Originally Posted by estoyloco
Cheaper players do matter.
I said before that Toshiba shot themselves in the foot, when they did the A2 firesale.
Any J6P looking for an HD DVD player in December probably passed on it with the recent $99 HD DVD player sale in mind. Obviously the demand was there as it resulted in immediate stock depletion of the players at that price point.
However, Toshiba's inability to keep prices reasonably low after that probably killed HD DVD in December.
Going from $99 to $299 for a similar player (model difference which probably doesn't matter to J6P) is too much of a difference.
I for one did not buy into HD DVD for this reason until the end of December when Amazon had a decent sale on HD-A3 for $163+10 movies. However, I ended up returning all of it due to Warners announcement. There was no way I was going to make a huge investment on 30% studio support. And yes I say huge investment because you have to consider the purchase as a whole and not just one item at a low price (i.e. price of player+software).
Also just because people want cheap players does not mean they will not buy software. When DVD first came out, I was reluctant to buy an expensive DVD player. It wasn't until I got my first JVC DVD player for $150 that I got into the DVD market. Soon after that I was endlessly buying movies for it, and built a collection of 100 DVD's on a college student's salary (i.e. small income).
For myself this Christmas season, lost sales were $200 in HD DVD movies (given as a gift) that was cancelled and a Harry Potter set around $100 (buying myself).
So yes low prices does matter. However those low prices must be sustained and not a one time deal. If people say price does not affect sales/adoptation then you really have not worked sales. I worked retail at CC during the time that DVD became mainstream with Apex driving it. DVD players moved slowly until that point, after which other CE's were forced to drop the price and became mainstream.
HDM should work like the Gillete model. Sell at a low discounted price (Player-Razor) and rape on the refills (HD-DVDs/BDs - Blades).
DVD took off upon adoption of this model, even more so when their prices hit < $100. It is going to be hard for HDM to overcome DVD if they keep their premiums. Today's consumer is different from the past. There is no more price-quality mindset. J6P will just buy the cheapest version available, why do you think so many off-brand CE's are doing so well? Because price sells in today's retail world.
I don't think the razor blade theory works for optical disc hardware.
See, with CE products like game consoles, the companies involved control the entire chain, from hardware to licensing to software, so they get the money from the "razors" and the "blades", and can choose to make their money from either one, or both, in any proportion they like. Considering how much larger their licensing fees are for game software, they have a LOT of latitude in this. This is a true "loss leader" formula that works, and has been proven to work for decades.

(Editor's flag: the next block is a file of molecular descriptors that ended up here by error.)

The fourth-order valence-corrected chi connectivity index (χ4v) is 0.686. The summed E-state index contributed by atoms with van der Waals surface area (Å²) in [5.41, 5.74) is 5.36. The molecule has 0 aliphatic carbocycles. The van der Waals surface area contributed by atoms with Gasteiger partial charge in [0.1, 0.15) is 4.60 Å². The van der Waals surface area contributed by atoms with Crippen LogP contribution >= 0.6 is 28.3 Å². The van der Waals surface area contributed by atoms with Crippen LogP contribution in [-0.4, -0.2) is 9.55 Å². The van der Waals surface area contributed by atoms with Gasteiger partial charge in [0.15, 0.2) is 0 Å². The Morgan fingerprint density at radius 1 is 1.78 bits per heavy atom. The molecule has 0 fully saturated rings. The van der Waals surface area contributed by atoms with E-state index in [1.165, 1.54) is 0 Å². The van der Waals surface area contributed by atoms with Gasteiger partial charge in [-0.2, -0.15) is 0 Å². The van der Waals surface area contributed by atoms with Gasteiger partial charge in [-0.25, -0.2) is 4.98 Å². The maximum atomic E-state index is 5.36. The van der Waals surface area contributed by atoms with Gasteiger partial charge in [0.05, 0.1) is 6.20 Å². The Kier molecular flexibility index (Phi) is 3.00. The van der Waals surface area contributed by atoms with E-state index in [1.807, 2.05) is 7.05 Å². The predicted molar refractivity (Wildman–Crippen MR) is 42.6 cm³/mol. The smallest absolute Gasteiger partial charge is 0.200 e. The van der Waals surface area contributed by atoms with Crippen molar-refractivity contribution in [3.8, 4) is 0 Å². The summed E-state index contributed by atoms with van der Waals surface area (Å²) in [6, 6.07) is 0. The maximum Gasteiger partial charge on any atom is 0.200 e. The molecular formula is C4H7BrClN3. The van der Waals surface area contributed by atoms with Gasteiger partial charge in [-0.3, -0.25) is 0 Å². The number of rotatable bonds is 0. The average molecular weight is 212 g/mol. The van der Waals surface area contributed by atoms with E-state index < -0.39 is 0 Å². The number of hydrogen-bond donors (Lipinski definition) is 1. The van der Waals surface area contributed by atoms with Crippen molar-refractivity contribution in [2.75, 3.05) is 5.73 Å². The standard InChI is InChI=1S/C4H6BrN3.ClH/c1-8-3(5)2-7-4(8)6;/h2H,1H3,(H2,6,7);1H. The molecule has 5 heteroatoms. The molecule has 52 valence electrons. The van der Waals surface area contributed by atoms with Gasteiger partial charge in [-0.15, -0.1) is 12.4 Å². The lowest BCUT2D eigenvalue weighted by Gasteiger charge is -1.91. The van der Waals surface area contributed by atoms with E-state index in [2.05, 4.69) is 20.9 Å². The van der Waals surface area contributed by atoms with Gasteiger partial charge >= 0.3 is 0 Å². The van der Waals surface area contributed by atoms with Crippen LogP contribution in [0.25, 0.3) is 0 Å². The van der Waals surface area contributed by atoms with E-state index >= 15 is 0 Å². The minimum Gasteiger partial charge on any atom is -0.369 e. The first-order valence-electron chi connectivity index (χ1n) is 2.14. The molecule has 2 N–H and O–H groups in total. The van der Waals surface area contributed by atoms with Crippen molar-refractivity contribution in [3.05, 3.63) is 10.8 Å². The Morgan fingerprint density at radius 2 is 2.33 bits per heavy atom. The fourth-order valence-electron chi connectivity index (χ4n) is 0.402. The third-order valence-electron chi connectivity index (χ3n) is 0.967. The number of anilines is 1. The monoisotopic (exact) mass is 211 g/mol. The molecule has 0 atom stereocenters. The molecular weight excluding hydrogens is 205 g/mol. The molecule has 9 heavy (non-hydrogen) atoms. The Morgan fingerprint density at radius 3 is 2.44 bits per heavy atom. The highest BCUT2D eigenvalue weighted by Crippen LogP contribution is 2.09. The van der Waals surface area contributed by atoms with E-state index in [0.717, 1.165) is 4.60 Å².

With things like high definition players, not everyone holds patents on HDM software, and thus there needs to be an incentive for manufacturers who aren't in the licensing pool to produce players. Even for those that are primary patent holders, I am sure the license-cost-per-disc is a miniscule fraction of what Sony, Microsoft and Nintendo are getting per disc on their game software.
This really has been the fatal flaw in Toshiba's marketing strategy for HD DVD, in my opinion. Toshiba's slash and burn pricing strategy on hardware was possible only because they control a majority share in the licensing pool for HD DVD. They could price the players at any price point they wanted, on the expectation that they would eventually get it back in licensing if the format took off. The problem with this approach is that it pushed all other manufacturers away - not only did it make Toshiba look desperate, but it also made any CE think twice about entering a market where there was literally zero profit to be made - particularly when there was another option available to them in the same industry that was selling at least reasonably well, with a much healthier profit margin.
Even a disinterested observer would raise eyebrows at the sort of losses Toshiba was incurring on their early units (nearly as much as the early PS3 per unit on the HD-A1, and that's without the golden parachute of hefty licensing fees to soften the blow). Later revisions to the hardware would do good things to the build cost, of course, but certainly not to the extent of Toshiba actually making any sort of a net profit per unit, even if you don't include the mega-spending they've done on advertising, research and development, and other associated costs.
Taken in context, while I agree that price is a major factor in a purchasing decision, the whole concept behind a supply-demand curve is that there must be a reason for someone to supply a product at a given price point to meet the demand. You can certainly sell HDM players for $1 to virtually everyone, but you'd lose your shirt in the process - so you don't do it. That's really what Toshiba was trying to do. Take losses early to proliferate hardware install base, and hope you can optimize build costs faster than you're dropping hardware pricing.
Unfortunately for Toshiba, it didn't work. Price wasn't the only factor. Marketing and perception played a huge role, as big box retailers pushed the higher-profit product in their own self-interest.
Thus we saw that Blu-ray standalones handily
beat HD DVD standalone sales this holiday season despite the disparity in pricing.